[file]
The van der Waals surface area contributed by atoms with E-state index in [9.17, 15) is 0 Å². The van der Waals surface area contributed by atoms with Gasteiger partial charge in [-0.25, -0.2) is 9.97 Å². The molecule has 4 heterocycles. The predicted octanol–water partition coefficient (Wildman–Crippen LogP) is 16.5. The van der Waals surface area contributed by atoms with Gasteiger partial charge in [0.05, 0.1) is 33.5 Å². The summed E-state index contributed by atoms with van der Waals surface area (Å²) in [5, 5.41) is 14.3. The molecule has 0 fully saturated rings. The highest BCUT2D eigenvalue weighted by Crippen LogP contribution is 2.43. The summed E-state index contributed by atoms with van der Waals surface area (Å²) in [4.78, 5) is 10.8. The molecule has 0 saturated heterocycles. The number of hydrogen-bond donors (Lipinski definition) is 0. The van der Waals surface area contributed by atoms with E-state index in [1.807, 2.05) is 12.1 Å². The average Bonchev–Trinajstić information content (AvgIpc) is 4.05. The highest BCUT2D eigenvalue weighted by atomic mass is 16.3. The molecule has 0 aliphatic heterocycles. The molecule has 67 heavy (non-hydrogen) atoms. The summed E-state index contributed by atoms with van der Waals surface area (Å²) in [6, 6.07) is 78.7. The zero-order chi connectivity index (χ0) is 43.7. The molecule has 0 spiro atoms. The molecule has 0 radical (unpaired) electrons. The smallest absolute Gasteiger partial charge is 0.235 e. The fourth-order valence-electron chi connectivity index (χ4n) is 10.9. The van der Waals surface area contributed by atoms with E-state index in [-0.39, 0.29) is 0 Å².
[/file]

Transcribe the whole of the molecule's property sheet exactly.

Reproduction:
The van der Waals surface area contributed by atoms with E-state index in [9.17, 15) is 0 Å². The van der Waals surface area contributed by atoms with Gasteiger partial charge in [-0.25, -0.2) is 9.97 Å². The molecule has 4 heterocycles. The predicted octanol–water partition coefficient (Wildman–Crippen LogP) is 16.5. The van der Waals surface area contributed by atoms with Gasteiger partial charge in [0.05, 0.1) is 33.5 Å². The summed E-state index contributed by atoms with van der Waals surface area (Å²) in [5, 5.41) is 14.3. The molecule has 0 fully saturated rings. The highest BCUT2D eigenvalue weighted by Crippen LogP contribution is 2.43. The summed E-state index contributed by atoms with van der Waals surface area (Å²) in [4.78, 5) is 10.8. The molecule has 0 saturated heterocycles. The number of hydrogen-bond donors (Lipinski definition) is 0. The van der Waals surface area contributed by atoms with E-state index in [1.807, 2.05) is 12.1 Å². The average Bonchev–Trinajstić information content (AvgIpc) is 4.05. The highest BCUT2D eigenvalue weighted by atomic mass is 16.3. The molecule has 0 aliphatic heterocycles. The molecule has 67 heavy (non-hydrogen) atoms. The summed E-state index contributed by atoms with van der Waals surface area (Å²) in [6, 6.07) is 78.7. The zero-order chi connectivity index (χ0) is 43.7. The molecule has 0 spiro atoms. The molecule has 0 radical (unpaired) electrons. The smallest absolute Gasteiger partial charge is 0.235 e. The fourth-order valence-electron chi connectivity index (χ4n) is 10.9. The van der Waals surface area contributed by atoms with E-state index in [-0.39, 0.29) is 0 Å².